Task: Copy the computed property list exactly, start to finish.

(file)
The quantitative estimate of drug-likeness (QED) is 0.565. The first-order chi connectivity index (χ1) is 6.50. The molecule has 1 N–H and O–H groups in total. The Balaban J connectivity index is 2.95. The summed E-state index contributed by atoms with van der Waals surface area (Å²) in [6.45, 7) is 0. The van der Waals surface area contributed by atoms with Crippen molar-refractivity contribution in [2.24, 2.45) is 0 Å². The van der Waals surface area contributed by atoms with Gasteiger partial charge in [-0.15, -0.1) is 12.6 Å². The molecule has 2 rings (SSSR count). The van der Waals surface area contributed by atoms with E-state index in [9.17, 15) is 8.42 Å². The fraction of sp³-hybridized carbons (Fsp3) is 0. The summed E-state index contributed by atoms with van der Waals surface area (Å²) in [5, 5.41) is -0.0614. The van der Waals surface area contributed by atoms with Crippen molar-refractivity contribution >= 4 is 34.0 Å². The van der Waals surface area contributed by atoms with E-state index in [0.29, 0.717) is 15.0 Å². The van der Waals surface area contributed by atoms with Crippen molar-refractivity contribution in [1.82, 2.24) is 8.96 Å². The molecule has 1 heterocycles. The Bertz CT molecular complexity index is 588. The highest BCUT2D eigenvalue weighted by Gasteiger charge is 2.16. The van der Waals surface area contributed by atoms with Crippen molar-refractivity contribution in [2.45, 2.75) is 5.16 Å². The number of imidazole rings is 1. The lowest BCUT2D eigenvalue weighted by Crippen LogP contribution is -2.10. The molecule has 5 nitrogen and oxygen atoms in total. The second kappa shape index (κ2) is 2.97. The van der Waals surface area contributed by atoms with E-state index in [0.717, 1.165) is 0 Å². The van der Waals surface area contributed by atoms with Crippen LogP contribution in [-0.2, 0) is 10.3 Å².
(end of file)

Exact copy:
The quantitative estimate of drug-likeness (QED) is 0.565. The first-order chi connectivity index (χ1) is 6.50. The molecule has 1 N–H and O–H groups in total. The Balaban J connectivity index is 2.95. The summed E-state index contributed by atoms with van der Waals surface area (Å²) in [6.45, 7) is 0. The van der Waals surface area contributed by atoms with Crippen molar-refractivity contribution in [2.24, 2.45) is 0 Å². The van der Waals surface area contributed by atoms with Gasteiger partial charge in [-0.15, -0.1) is 12.6 Å². The molecule has 2 rings (SSSR count). The van der Waals surface area contributed by atoms with E-state index in [9.17, 15) is 8.42 Å². The fraction of sp³-hybridized carbons (Fsp3) is 0. The summed E-state index contributed by atoms with van der Waals surface area (Å²) in [5, 5.41) is -0.0614. The van der Waals surface area contributed by atoms with Crippen molar-refractivity contribution >= 4 is 34.0 Å². The van der Waals surface area contributed by atoms with E-state index in [0.29, 0.717) is 15.0 Å². The van der Waals surface area contributed by atoms with Crippen molar-refractivity contribution in [1.82, 2.24) is 8.96 Å². The molecule has 1 heterocycles. The Bertz CT molecular complexity index is 588. The highest BCUT2D eigenvalue weighted by Gasteiger charge is 2.16. The van der Waals surface area contributed by atoms with Crippen molar-refractivity contribution in [2.45, 2.75) is 5.16 Å². The number of imidazole rings is 1. The lowest BCUT2D eigenvalue weighted by Crippen LogP contribution is -2.10. The molecule has 5 nitrogen and oxygen atoms in total. The second kappa shape index (κ2) is 2.97. The van der Waals surface area contributed by atoms with E-state index in [0.717, 1.165) is 0 Å². The van der Waals surface area contributed by atoms with Crippen LogP contribution in [-0.2, 0) is 10.3 Å².